Like so many grand endeavors, the idea to buy a portion of Clapboard Island started on a lark.
Susan Gilpin, recently retired as pastor of a Congregational church, had set off in a boat from the Falmouth Town Landing with some friends. As they took in the leafy swath of Clapboard Island – the 35-acre expanse that shelters the boats moored at Falmouth – a friend mentioned that the property was on the market.
“I said, ‘We should buy it and turn it into a park,’ ” she said. “Then I started thinking, ‘That might actually be a good idea.’ ”
The offhanded remark touched off a 15-month $1.6 million fundraising effort spearheaded by Maine Coast Heritage Trust that is expected to be completed Aug. 15. If successful, the transaction will allow public access to the northeastern part of the island for the first time in more than a century.
Once Gilpin and members of the trust started exploring the feasibility of the project, Gilpin became even more convinced it was the right thing to do. With the woods, the beaches, the osprey and eagles – all an easy paddle from Falmouth and Portland – the island has a so-close-but-so-far-away character that makes it an ideal way to introduce people to the island and paddling.
“It’s quiet. you really feel like you’re in the wilderness. You look out on to the horizon, and feel like you can see into the infinite,” she said. “At the same time, you’re so close to Portland.”
Gilpin approached the trust, which negotiated a deal with property owners to buy the 17-acre property on the northeastern part of the island for $1.4 million, and to raise another $200,000 for stewardship of the property.
Under the deal, the trust would purchase the acreage and open it to the public for daytime use. The western half of the island will remain private. An eight-bedroom house on that end of the island is on the market for $5.95 million.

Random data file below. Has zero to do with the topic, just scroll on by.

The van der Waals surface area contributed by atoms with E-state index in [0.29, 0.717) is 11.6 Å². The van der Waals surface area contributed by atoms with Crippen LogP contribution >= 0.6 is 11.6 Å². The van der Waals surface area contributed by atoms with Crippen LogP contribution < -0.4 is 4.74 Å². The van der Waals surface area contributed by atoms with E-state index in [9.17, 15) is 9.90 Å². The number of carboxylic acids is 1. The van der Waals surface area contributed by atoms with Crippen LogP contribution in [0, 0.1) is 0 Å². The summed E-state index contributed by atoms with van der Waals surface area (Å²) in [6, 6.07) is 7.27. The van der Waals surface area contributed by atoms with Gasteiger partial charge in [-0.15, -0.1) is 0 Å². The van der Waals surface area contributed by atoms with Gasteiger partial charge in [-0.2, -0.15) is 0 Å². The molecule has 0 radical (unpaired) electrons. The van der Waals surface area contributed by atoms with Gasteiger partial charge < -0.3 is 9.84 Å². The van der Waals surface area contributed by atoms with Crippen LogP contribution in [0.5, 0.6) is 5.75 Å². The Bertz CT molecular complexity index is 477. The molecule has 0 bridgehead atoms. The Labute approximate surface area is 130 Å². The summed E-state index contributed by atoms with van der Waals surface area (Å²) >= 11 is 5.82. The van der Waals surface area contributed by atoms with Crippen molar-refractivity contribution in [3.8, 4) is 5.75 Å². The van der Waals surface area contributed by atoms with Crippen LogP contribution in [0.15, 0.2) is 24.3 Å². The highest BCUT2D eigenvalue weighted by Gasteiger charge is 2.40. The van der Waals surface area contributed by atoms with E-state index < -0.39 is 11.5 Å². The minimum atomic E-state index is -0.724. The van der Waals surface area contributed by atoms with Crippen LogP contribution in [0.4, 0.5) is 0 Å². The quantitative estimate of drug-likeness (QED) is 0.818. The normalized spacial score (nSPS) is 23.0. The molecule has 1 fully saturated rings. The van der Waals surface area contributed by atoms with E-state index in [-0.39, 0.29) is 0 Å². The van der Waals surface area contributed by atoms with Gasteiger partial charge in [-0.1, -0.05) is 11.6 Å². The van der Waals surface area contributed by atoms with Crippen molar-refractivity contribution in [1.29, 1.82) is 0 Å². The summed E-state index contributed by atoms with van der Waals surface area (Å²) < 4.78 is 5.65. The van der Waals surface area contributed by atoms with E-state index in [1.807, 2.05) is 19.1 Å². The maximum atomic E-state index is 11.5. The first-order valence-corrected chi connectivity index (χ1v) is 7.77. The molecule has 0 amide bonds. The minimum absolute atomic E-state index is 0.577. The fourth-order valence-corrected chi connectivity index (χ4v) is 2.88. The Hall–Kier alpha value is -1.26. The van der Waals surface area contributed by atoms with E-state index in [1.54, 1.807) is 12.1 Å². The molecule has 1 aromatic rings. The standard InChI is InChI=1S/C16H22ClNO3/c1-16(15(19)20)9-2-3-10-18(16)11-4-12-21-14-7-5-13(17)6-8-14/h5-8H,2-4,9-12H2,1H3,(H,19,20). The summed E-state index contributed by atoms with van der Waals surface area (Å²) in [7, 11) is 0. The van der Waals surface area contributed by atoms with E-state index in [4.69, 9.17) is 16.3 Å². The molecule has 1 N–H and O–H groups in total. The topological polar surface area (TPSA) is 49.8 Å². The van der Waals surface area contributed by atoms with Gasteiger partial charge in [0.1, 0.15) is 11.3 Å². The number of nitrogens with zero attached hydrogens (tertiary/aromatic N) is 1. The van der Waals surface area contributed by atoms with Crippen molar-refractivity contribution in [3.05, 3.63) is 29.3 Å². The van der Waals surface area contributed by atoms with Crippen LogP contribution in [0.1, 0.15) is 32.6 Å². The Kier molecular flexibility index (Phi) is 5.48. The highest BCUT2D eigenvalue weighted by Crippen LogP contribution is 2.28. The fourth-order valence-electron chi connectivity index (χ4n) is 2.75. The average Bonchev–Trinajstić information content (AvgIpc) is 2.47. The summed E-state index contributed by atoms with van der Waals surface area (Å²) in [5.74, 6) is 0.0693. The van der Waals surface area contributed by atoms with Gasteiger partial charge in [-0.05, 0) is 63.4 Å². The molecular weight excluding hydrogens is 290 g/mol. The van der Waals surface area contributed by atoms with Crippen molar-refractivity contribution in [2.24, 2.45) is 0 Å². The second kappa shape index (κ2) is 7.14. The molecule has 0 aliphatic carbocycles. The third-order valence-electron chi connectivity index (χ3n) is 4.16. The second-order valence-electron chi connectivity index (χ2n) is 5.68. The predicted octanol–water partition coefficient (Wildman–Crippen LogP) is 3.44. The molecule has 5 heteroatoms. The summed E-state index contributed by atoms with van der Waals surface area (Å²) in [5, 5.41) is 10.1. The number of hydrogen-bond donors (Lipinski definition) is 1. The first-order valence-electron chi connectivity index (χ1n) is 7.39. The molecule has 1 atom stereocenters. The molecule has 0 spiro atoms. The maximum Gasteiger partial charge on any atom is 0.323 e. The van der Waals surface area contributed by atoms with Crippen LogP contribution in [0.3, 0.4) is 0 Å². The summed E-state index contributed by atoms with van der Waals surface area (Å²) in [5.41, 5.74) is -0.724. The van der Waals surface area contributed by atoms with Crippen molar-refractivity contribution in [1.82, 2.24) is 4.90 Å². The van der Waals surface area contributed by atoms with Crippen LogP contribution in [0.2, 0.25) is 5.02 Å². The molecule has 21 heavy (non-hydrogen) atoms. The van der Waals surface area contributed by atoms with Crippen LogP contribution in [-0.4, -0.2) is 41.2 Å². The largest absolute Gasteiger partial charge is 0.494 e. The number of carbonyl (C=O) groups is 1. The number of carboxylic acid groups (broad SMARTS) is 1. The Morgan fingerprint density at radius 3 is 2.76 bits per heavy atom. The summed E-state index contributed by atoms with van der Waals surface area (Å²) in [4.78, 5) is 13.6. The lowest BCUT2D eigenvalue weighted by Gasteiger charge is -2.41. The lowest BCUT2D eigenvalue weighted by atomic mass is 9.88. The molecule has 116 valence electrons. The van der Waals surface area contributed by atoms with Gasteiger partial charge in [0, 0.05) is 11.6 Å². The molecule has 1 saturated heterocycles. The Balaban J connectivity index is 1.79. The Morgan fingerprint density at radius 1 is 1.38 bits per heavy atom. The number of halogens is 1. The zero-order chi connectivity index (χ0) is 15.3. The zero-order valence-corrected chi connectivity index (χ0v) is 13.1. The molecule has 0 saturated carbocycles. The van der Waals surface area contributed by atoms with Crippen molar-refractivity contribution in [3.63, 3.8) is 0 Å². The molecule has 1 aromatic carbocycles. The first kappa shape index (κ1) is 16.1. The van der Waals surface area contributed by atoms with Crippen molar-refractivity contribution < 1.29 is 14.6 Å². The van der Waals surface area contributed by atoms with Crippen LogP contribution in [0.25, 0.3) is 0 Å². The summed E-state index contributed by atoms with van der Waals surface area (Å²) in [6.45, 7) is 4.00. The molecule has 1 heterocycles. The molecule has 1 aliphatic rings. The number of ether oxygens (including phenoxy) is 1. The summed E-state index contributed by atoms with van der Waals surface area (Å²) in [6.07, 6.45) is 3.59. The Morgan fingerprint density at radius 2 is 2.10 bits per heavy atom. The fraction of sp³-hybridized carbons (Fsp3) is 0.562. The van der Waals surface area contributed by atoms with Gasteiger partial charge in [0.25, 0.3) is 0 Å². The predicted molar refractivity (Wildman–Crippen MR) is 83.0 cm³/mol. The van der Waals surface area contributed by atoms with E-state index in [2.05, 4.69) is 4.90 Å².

The trust’s fundraising effort – aided by the Friends of Clapboard Island group that Gilpin headed – garnered support from 175 donors, ranging from $200,000 from the town of Falmouth to a $20 bill from a Boston contractor who’d never been to Maine but was captivated by the story of Clapboard, which Gilpin recounted when he asked about her “I love Clapboard Island” bumper sticker.
The trust’s acquisition of the eastern part of the island is a part its efforts to create a hub of islands in Casco Bay conserved for public use that offer wilderness experiences but are easily accessible from population centers such as Portland, Falmouth and Brunswick.
That hub includes the Goslings (the trust is now raising money to purchase them), Whaleboat Island (a 122-acre expanse acquired by the trust in 2002) and Lanes Island (a 28-acre island off Yarmouth given to the trust by the Gorman family in December).
A large part of the trust’s efforts to buy this portion of Clapboard Island involves the sale of the five-bedroom home, which is now on the market for $769,000. Even if they don’t sell the house – or raise the balance of the $175,000 in cash to reach their goal – they’ll go forward with the purchase, drawing the amount needed from the trust’s $3 million revolving loan fund.
Trust officials say that once the acquisition is complete, they hope the public will respect the private portion of the island. In the days ahead, trust workers will be putting up signs to mark what’s open to the public and what’s privately owned. The privately owned part includes two docks.
“We need visitors to respect the private landowners,” said Gilpin. “It’s a shared island and it only works if both parties are mutually respectful.”
That said, she’s excited about such a long effort coming to fruition.
“It’s amazing that it’s happening,” she said. “It’s so peaceful out there, and you feel so far away from all the things that your mind ordinarily goes in circles about.”